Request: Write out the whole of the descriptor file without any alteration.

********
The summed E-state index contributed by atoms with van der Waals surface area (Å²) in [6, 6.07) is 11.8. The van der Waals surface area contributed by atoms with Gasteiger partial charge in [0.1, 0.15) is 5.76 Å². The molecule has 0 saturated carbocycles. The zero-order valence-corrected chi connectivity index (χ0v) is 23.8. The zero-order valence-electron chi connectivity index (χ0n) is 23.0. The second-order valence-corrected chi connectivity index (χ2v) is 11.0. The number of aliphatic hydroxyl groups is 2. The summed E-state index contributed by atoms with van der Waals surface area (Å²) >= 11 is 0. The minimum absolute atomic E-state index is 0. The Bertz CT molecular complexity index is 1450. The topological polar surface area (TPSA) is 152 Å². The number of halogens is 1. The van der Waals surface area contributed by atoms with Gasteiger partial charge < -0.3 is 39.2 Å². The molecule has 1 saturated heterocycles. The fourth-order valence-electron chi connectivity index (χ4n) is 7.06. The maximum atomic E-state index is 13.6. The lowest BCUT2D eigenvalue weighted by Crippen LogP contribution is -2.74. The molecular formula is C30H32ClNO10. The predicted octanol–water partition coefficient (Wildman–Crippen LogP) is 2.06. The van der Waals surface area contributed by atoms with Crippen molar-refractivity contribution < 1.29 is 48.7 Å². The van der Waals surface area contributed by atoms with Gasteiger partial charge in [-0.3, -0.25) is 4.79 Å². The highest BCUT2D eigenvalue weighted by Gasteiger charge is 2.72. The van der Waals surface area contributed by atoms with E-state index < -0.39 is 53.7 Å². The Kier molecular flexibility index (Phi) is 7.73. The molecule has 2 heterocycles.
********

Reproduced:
The summed E-state index contributed by atoms with van der Waals surface area (Å²) in [6, 6.07) is 11.8. The van der Waals surface area contributed by atoms with Gasteiger partial charge in [0.1, 0.15) is 5.76 Å². The molecule has 0 saturated carbocycles. The zero-order valence-corrected chi connectivity index (χ0v) is 23.8. The zero-order valence-electron chi connectivity index (χ0n) is 23.0. The second-order valence-corrected chi connectivity index (χ2v) is 11.0. The number of aliphatic hydroxyl groups is 2. The summed E-state index contributed by atoms with van der Waals surface area (Å²) >= 11 is 0. The minimum absolute atomic E-state index is 0. The Bertz CT molecular complexity index is 1450. The topological polar surface area (TPSA) is 152 Å². The number of halogens is 1. The van der Waals surface area contributed by atoms with Gasteiger partial charge < -0.3 is 39.2 Å². The molecule has 1 saturated heterocycles. The fourth-order valence-electron chi connectivity index (χ4n) is 7.06. The maximum atomic E-state index is 13.6. The lowest BCUT2D eigenvalue weighted by Crippen LogP contribution is -2.74. The molecular formula is C30H32ClNO10. The predicted octanol–water partition coefficient (Wildman–Crippen LogP) is 2.06. The van der Waals surface area contributed by atoms with Crippen molar-refractivity contribution < 1.29 is 48.7 Å². The van der Waals surface area contributed by atoms with Gasteiger partial charge in [-0.3, -0.25) is 4.79 Å². The highest BCUT2D eigenvalue weighted by Gasteiger charge is 2.72. The van der Waals surface area contributed by atoms with E-state index < -0.39 is 53.7 Å². The Kier molecular flexibility index (Phi) is 7.73. The molecule has 2 heterocycles.